to scale. We have found that the functional form for SEM is best described as a
power curve as following:
y = 30.909x0.5375
R² = 0.8297
Power curve has many very suitable features to serve as the production
function for a KW portfolio. A power curve is called effective for optimization
if e is in (0,1) such that we have diminishing returns. Otherwise, it is called
ineffective for optimization.
Average return (AR) or ROI is then calculated as:
AR = y/x=a*x(e-1) ---(3)
Note the relationship between Revenue per Click (RPC) and Cost per Click (CPC)
is obtained through a simple transformation:
AR = (y/clicks) / (x/clicks) = RPC/CPC ---(4)
Marginal return (MR) could be easily calculated as following:
µ=MR =dy/dx= a*e*x^(e-1) =e * y / x ---(5)
Another term of interest to the bidding management of a keyword portfolio is
the elasticity of revenue to spend is:
Є=∆y/∆x= (dy/y)/(dx/x) = MR/AR=e ---(6)
Elasticity (Є) basically describes that revenue will increase only e*100% if
spending is increased by 100%.
Efficiency is simply defined as the maximum obtainable revenue (or other
conversion metrics) for a given ad spending level for certain time window (day,
week, month, etc) on the same efficiency curve. We assume external factors
such as competition or Search Engine algorithmic changes are uncontrollable.
In addition, we assume that internal controllable factors such as keyword
portfolio size, keyword grouping, CR and LP are optimal and static. Hence, the
only tasks at hand are to determine the max CPC for keyword queries and how
much to spend on a given KW portfolio.
If we relax these assumptions, we could define another term called Efficiency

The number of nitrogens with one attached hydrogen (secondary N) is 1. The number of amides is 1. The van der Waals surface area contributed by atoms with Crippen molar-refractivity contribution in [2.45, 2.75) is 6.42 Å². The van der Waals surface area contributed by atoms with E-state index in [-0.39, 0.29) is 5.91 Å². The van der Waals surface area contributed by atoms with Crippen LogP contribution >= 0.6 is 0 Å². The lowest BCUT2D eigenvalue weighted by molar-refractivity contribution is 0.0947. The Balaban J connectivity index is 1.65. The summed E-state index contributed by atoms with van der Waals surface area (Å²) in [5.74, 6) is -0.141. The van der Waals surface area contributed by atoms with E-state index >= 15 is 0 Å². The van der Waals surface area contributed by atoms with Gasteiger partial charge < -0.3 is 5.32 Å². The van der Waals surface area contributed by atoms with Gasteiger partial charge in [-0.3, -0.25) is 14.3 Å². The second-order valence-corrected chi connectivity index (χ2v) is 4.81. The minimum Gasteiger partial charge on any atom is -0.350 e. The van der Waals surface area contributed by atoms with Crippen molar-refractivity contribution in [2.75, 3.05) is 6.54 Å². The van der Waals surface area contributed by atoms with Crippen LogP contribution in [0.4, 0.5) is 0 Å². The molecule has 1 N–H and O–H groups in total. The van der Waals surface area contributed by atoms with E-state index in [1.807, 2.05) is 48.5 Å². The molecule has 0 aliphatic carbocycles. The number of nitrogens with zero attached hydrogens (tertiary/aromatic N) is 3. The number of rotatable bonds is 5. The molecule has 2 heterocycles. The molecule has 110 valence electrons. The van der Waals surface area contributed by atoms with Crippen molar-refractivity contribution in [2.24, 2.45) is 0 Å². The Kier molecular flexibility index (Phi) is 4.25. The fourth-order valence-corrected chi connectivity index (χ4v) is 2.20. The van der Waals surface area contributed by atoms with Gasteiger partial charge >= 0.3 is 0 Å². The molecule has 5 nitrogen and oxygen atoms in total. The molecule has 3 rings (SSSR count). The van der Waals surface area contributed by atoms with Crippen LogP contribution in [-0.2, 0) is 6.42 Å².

Gain. Efficiency Gain is the percentage increase in revenue for a given spend
level after we shifted the efficiency curve upwards. Proposed methodologies in
this paper would still work after we relax these assumptions for various
test/control scenarios. Efficiency gain could be used to measure the power of
any enhancement of managing a keyword portfolio. We will provide usage of
EG in the end of the paper. Similarly, efficiency loss is the percentage decrease
in revenue for a given spend level if the curve is shifted downwards.
We will discuss a few methodologies based on value of keyword to reach
efficiency on static efficiency curve.
For simplicity, let’s first assume there is a linear relationship between max CPC
and actual average CPC as following:
Max CPC = s * Avg CPC ---(7)
s factor depends on uncontrollable external factors such as competition, search
engine algorithmic change, etc. It is normally quite stable but different by
keyword and search engines. However, the exact value doesn't impact
following proposed algorithm. We could even assume it is equal to 1.
First methodology for estimating max CPC is to identify break-even point such
that the historical average revenue is equal to actual average cost in a certain
Max CPC = s* Avg CPC = s* RPC ---(8)
By setting keyword bidding amount at average revenue, we can ensure
profitability or ROI goals. It is simple yet effective. Most practitioners
recommend this methodology as a starter bidding strategy. However, optimal
efficiency is not reached because this method is essentially AR=y/x=1.
Optimal efficiency could be reached only by setting MR=1 which is the solution
to maximizing profitability (P=y-x):
MR=e*y/x = 1 ---(9)
Transforming by adding clicks into the equation, we get following:
e*RPC =CPC ---(10)
Then we end up with:
Max CPC = s* avg CPC = s* e* RPC ---(11)
For the easy of usage, let’s define scaling factor (SF) as following.
SF = s*e ---(12)